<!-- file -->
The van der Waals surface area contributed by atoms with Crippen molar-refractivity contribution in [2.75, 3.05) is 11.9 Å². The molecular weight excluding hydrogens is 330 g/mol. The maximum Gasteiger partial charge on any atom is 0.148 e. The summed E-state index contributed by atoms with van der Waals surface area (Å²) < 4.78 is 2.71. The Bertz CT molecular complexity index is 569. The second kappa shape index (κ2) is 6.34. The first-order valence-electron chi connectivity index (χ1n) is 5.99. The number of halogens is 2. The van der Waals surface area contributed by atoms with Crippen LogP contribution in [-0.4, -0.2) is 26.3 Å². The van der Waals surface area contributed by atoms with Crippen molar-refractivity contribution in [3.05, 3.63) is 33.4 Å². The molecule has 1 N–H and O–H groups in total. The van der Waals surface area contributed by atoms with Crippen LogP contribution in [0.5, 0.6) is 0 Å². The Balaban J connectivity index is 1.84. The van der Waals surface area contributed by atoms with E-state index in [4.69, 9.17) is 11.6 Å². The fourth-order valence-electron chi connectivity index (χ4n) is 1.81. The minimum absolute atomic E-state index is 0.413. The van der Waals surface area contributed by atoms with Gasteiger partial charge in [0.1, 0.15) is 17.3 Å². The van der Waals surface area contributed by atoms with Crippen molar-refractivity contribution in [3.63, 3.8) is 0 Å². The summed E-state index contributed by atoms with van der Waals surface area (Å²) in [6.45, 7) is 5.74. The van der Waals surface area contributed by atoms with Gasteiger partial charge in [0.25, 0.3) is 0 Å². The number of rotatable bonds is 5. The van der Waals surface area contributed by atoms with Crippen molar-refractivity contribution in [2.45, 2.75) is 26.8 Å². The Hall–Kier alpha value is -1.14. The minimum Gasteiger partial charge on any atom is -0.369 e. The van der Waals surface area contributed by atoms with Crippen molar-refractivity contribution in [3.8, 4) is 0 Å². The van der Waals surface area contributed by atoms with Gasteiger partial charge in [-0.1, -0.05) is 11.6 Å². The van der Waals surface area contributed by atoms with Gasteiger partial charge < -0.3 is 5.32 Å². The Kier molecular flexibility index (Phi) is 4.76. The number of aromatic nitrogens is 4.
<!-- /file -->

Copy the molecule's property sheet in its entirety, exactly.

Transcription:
The van der Waals surface area contributed by atoms with Crippen molar-refractivity contribution in [2.75, 3.05) is 11.9 Å². The molecular weight excluding hydrogens is 330 g/mol. The maximum Gasteiger partial charge on any atom is 0.148 e. The summed E-state index contributed by atoms with van der Waals surface area (Å²) < 4.78 is 2.71. The Bertz CT molecular complexity index is 569. The second kappa shape index (κ2) is 6.34. The first-order valence-electron chi connectivity index (χ1n) is 5.99. The number of halogens is 2. The van der Waals surface area contributed by atoms with Crippen LogP contribution in [-0.4, -0.2) is 26.3 Å². The van der Waals surface area contributed by atoms with Crippen molar-refractivity contribution in [3.05, 3.63) is 33.4 Å². The molecule has 1 N–H and O–H groups in total. The van der Waals surface area contributed by atoms with Crippen LogP contribution in [0.5, 0.6) is 0 Å². The Balaban J connectivity index is 1.84. The van der Waals surface area contributed by atoms with E-state index in [4.69, 9.17) is 11.6 Å². The fourth-order valence-electron chi connectivity index (χ4n) is 1.81. The minimum absolute atomic E-state index is 0.413. The van der Waals surface area contributed by atoms with Gasteiger partial charge in [0.1, 0.15) is 17.3 Å². The van der Waals surface area contributed by atoms with Crippen molar-refractivity contribution in [3.63, 3.8) is 0 Å². The summed E-state index contributed by atoms with van der Waals surface area (Å²) in [6.45, 7) is 5.74. The van der Waals surface area contributed by atoms with Gasteiger partial charge in [0.25, 0.3) is 0 Å². The number of rotatable bonds is 5. The van der Waals surface area contributed by atoms with Crippen molar-refractivity contribution in [2.45, 2.75) is 26.8 Å². The Hall–Kier alpha value is -1.14. The minimum Gasteiger partial charge on any atom is -0.369 e. The van der Waals surface area contributed by atoms with Crippen molar-refractivity contribution in [3.8, 4) is 0 Å². The van der Waals surface area contributed by atoms with Gasteiger partial charge in [-0.1, -0.05) is 11.6 Å². The van der Waals surface area contributed by atoms with Gasteiger partial charge < -0.3 is 5.32 Å². The Kier molecular flexibility index (Phi) is 4.76. The number of aromatic nitrogens is 4.